YOKOTA AIR BASE, Japan — The alleged victim in a case pitting daughter against father said in court Friday that the defendant began sexually molesting her when she was 5 and raped her about four times as a teenager.

Now 21 and married, the woman broke down into tears once during lengthy questioning from prosecutors, the defense and military jurors.

Both sides rested their case Friday afternoon following four days of court proceedings, and the jury was to reconvene Saturday morning to hear closing arguments and possibly begin deliberations.

The 374th Communications Squadron technical sergeant has pleaded not guilty to rape, indecent assault and possession of child pornography. Earlier in the week, he pleaded guilty to secretly videotaping his daughter in her room at Yokota Air Base.

Though the technical sergeant doesn’t face charges of child molestation, attorneys for the government were permitted to question the daughter about the alleged abuse because, they argue, it shows a propensity to commit the alleged later acts of rape.

The woman said when she was a little girl, her father would slip into her bedroom at night and touch her sexually.

“I would act like I was sleeping and try to wrap myself in my blanket as tight as I could,” she said.

“At any time, did this abuse escalate?” asked Capt. Christopher Schumann, the government’s circuit trial counsel.

“Yes,” she replied, starting to sob. “When I was 14.”

“What happened?” said Schumann.

“He raped me,” she said.

The first alleged rape occurred at the family’s home in Georgia, where the sergeant was assigned to Robins Air Force Base, the woman testified.

She said it happened several months after her parents divorced; her father told her she had to sleep in his bedroom that night, she testified.

When he allegedly started to rape her, she cried out and screamed, and her father “smashed” his hand up against her face and told her to “shut up,” she said.

During the alleged subsequent rapes, the woman said she did not try to fend off her father, scared that he would muffle her breaths and smash her face like he did the first time.

The woman also alleges her father sexually touched her soon after the family arrived at Yokota in November 1999 and roomed in billeting — the basis for the indecent-assault charge.

He would tell her she had to do certain things before going out with friends, she said.

Defense lawyers indicated Friday they’ll argue the daughter consented to the alleged sex acts and indecent assault.

Capt. Stacey Vetter, circuit defense counsel, asked the woman whether her father put a gun to her head or a knife to her throat during the supposed rapes. The woman said no.

Did she think to call 911 or wake her brothers to tell them what had happened, Vetter asked. Again, the woman said no.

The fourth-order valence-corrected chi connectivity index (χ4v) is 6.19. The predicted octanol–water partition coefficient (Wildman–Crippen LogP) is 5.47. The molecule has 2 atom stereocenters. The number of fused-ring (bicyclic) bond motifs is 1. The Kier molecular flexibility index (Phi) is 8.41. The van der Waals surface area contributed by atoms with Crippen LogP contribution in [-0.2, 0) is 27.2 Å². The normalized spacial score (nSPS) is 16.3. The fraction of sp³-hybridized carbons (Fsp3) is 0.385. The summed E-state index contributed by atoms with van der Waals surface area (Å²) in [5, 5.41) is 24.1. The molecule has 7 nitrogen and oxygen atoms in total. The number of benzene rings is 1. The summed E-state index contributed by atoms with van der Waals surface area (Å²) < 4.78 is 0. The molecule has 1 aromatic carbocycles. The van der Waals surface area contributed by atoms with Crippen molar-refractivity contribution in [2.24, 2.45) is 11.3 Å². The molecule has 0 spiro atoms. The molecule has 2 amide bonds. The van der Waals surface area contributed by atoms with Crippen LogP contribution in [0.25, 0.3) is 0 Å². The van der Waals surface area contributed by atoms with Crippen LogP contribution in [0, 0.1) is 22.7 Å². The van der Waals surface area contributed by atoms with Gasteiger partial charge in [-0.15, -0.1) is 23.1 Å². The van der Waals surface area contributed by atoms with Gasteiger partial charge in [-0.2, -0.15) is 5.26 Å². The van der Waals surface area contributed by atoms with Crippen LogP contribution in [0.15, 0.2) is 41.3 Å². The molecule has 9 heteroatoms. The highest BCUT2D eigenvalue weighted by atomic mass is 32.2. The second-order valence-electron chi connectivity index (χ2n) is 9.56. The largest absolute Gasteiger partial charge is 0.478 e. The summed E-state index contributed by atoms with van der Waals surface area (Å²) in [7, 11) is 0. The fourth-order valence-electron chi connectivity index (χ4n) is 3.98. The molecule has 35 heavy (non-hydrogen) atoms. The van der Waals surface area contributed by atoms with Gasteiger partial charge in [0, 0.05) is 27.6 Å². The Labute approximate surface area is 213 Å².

“I was scared. I didn’t know what was going to happen. [I was] embarrassed. I didn’t even know if anyone would believe me,” she said.

The defense pointed out that the defendant is not the biological father, though he’s named on the daughter’s birth certificate.

The woman testified that she did tell her brother and a friend about her father’s alleged indiscretions but never made an official report.

The defense entered into evidence a letter the woman wrote to her father upon graduating from Yokota High School in 2000.

The typewritten note for a senior class project, said, in part: “Thank you for ... the advice, the love, the time you have spent with me. Words can’t even express the amount of gratitude I have. Thanks, Dad ...”

The woman, who married an airman formerly assigned to Yokota last summer, said she told her husband about her father after the two got into an argument about her past relationships with men.

“After you tell him this, the argument stopped?” Vetter asked.

“In a way, yes,” said the woman.

The husband reported the alleged crimes to the Office of Special Investigations — against the woman’s wishes.

OSI later outfitted her with a body-wire to transmit and tape-record a conversation between daughter and father.

On Friday, the prosecution played the tape, in which she confronts her father about the alleged rapes and sexual abuse. The jury followed a transcript of the conversation, as the technical sergeant’s voice was often inaudible to court spectators.

At one point on the tape, he is heard saying, “I don’t know what’s wrong up here as far as that goes.” The woman said he pointed to his head at the time.

He also said, “It’s all my fault,” and “all I can do is try and never do anything like that again.”

Schumann asked the woman what her father’s emotional state was during the conversation.

“He was crying,” she said.

Did he ever deny the allegations of rape, Schumann asked.

“No,” she said.

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Jennifer reports on the U.S. military from Kaiserslautern, Germany, where she writes about the Air Force, Army and DODEA schools. She’s had previous assignments for Stars and Stripes in Japan, reporting from Yokota and Misawa air bases. Before Stripes, she worked for daily newspapers in Wyoming and Colorado. She’s a graduate of the College of William and Mary in Virginia.

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